By Patricia Zengerle and David Morgan
WASHINGTON (Reuters) - Democratic leaders in the U.S. Congress and top aides to President Donald Trump failed to make substantial progress on Thursday on a new coronavirus aid bill during a contentious meeting that broke up with no clear path to a deal.
Both sides expressed a willingness to continue negotiations, even as Trump stood by his threat to withdraw from the talks if a deal is not reached soon. Instead, he is considering using executive powers to provide some limited aid.
"If we conclude tomorrow that there's not a compromise position on the major issues, the president has alternatives in executive orders," Treasury Secretary Steven Mnuchin told reporters.
"We're still very far apart" on key issues, he said.
The two sides have failed for almost two weeks to agree on a fresh round of financial stimulus intended to salve the heavy human and economic toll of a pandemic that has killed nearly 160,000 Americans and thrown tens of millions out of work.
House of Representatives Speaker Nancy Pelosi said the two sides were very far apart.
Their differences centered around new aid to state and local governments and continuing the additional $600 per week federally-backed unemployment benefits agreed to earlier in the crisis.
Senate Democratic Leader Chuck Schumer said White House negotiators refused to "meet in the middle" during more than three hours of talks.
The Democratic-controlled House in mid-May passed a $3.4 trillion coronavirus aid bill. The Senate has failed to pass even a one-week extension of the $600-per-week jobless benefit that expired last Friday.
Senate Majority Leader Mitch McConnell last week unveiled a $1 trillion plan that Democrats dismissed, as did many of his fellow Republicans.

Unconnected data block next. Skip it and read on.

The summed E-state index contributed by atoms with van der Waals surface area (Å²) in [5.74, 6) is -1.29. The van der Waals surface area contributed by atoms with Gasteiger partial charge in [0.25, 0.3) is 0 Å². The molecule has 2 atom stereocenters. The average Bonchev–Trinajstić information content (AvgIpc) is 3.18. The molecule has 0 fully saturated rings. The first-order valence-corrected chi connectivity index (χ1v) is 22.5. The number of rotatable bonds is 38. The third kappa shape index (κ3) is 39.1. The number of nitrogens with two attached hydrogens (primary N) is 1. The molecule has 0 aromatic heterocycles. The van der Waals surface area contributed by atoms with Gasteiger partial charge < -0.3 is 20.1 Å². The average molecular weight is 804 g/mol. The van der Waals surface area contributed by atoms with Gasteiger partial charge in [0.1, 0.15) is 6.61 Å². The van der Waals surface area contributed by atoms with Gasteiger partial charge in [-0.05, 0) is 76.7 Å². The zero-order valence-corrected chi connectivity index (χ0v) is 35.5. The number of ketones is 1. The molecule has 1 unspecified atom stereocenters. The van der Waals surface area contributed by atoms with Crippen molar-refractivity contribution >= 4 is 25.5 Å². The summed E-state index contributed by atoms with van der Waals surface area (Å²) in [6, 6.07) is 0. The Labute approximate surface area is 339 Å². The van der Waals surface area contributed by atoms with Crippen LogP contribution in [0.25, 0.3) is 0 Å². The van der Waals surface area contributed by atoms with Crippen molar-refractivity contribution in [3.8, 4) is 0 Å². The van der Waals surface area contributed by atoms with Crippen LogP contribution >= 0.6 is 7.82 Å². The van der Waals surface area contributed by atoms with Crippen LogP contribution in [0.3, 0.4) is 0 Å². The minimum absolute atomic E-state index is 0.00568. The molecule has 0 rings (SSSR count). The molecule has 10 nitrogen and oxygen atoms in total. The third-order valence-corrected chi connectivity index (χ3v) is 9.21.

With pressure building on Congress and the White House to respond with a fifth major aid bill this year as coronavirus cases and deaths mount, the negotiators were feeling the pressure, especially as some emergency aid programs expired.
'SLAMMING THE TABLE'
Pelosi said White House Chief of Staff Mark Meadows, a former right-wing House member, at one point "slammed the table and walked out" of the Democratic speaker's office. She compared his behavior to that of Trump's at past White House meetings she attended.
"You're slamming the table on our children and their schools. We need to have substantial help for our schools," Pelosi said.
Meadows denied to reporters that he had walked out of the meeting.
For months, congressional Republicans and the White House have bridled at Democrats' demand for around $1 trillion in new aid for state and local governments, saying it was a bailout for fiscal irresponsibility by those governments.
Democrats have countered that state and local governments face devastating layoffs as their revenues have fallen during the coronavirus crisis.
In a shift, Mnuchin said Trump is prepared to help state and local governments with aid that deals with additional coronavirus-related expenses and makes sure first responders, hospitals, police, firemen and school teachers all have "proper funding."
He did not indicate how much money the president was willing to spend, but said it could not be a large sum.
The White House, Mnuchin said, offered a compromise on extending federal unemployment benefits and would consider giving aid to renters so that they do not get evicted during the coronavirus pandemic that has hobbled the U.S. economy.
Since the beginning of the negotiations, the two sides have tangled over whether a sweeping economic stimulus was needed, as Democrats have insisted, or whether some targeted funding would suffice.
Deep into the talks, that remained a thorny issue, as Meadows said Trump instructed him and Mnuchin to push the possibility of a "narrower deal."
(Reporting by Patricia Zengerle and David Morgan; Writing by Susan Cornwell and Richard Cowan; Editing by Scott Malone and Daniel Wallis)